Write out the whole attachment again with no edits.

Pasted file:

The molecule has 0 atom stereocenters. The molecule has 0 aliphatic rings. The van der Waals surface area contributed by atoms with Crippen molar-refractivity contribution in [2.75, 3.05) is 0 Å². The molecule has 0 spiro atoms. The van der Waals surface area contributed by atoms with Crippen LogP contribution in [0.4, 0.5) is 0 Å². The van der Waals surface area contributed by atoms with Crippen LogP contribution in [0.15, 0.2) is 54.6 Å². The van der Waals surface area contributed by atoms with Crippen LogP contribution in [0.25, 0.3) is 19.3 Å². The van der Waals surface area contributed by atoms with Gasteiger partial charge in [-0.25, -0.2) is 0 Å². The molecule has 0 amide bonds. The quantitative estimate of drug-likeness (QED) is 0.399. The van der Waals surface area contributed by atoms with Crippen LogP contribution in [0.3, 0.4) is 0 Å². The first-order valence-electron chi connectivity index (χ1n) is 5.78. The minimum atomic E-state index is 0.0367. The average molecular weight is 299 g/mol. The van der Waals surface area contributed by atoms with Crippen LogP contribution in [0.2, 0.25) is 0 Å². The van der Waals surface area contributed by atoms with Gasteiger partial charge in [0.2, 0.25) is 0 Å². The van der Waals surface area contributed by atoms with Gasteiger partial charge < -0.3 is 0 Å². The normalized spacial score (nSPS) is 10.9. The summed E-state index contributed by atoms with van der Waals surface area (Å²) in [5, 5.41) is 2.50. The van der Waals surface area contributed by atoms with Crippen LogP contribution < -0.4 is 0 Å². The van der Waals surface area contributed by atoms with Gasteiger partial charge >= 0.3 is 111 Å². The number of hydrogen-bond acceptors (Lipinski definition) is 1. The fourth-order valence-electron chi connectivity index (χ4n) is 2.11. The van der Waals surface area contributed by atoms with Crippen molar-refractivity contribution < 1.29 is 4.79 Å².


The molecule has 0 atom stereocenters. The molecule has 0 aliphatic rings. The van der Waals surface area contributed by atoms with Crippen molar-refractivity contribution in [2.75, 3.05) is 0 Å². The molecule has 0 spiro atoms. The van der Waals surface area contributed by atoms with Crippen LogP contribution in [0.4, 0.5) is 0 Å². The van der Waals surface area contributed by atoms with Crippen LogP contribution in [0.15, 0.2) is 54.6 Å². The van der Waals surface area contributed by atoms with Crippen LogP contribution in [0.25, 0.3) is 19.3 Å². The van der Waals surface area contributed by atoms with Gasteiger partial charge in [-0.25, -0.2) is 0 Å². The molecule has 0 amide bonds. The quantitative estimate of drug-likeness (QED) is 0.399. The van der Waals surface area contributed by atoms with Crippen LogP contribution in [0.3, 0.4) is 0 Å². The first-order valence-electron chi connectivity index (χ1n) is 5.78. The minimum atomic E-state index is 0.0367. The average molecular weight is 299 g/mol. The van der Waals surface area contributed by atoms with Crippen LogP contribution in [0.2, 0.25) is 0 Å². The van der Waals surface area contributed by atoms with Gasteiger partial charge in [0.2, 0.25) is 0 Å². The van der Waals surface area contributed by atoms with Gasteiger partial charge < -0.3 is 0 Å². The normalized spacial score (nSPS) is 10.9. The summed E-state index contributed by atoms with van der Waals surface area (Å²) in [5, 5.41) is 2.50. The van der Waals surface area contributed by atoms with Crippen LogP contribution < -0.4 is 0 Å². The van der Waals surface area contributed by atoms with Gasteiger partial charge >= 0.3 is 111 Å². The number of hydrogen-bond acceptors (Lipinski definition) is 1. The fourth-order valence-electron chi connectivity index (χ4n) is 2.11. The van der Waals surface area contributed by atoms with Crippen molar-refractivity contribution < 1.29 is 4.79 Å².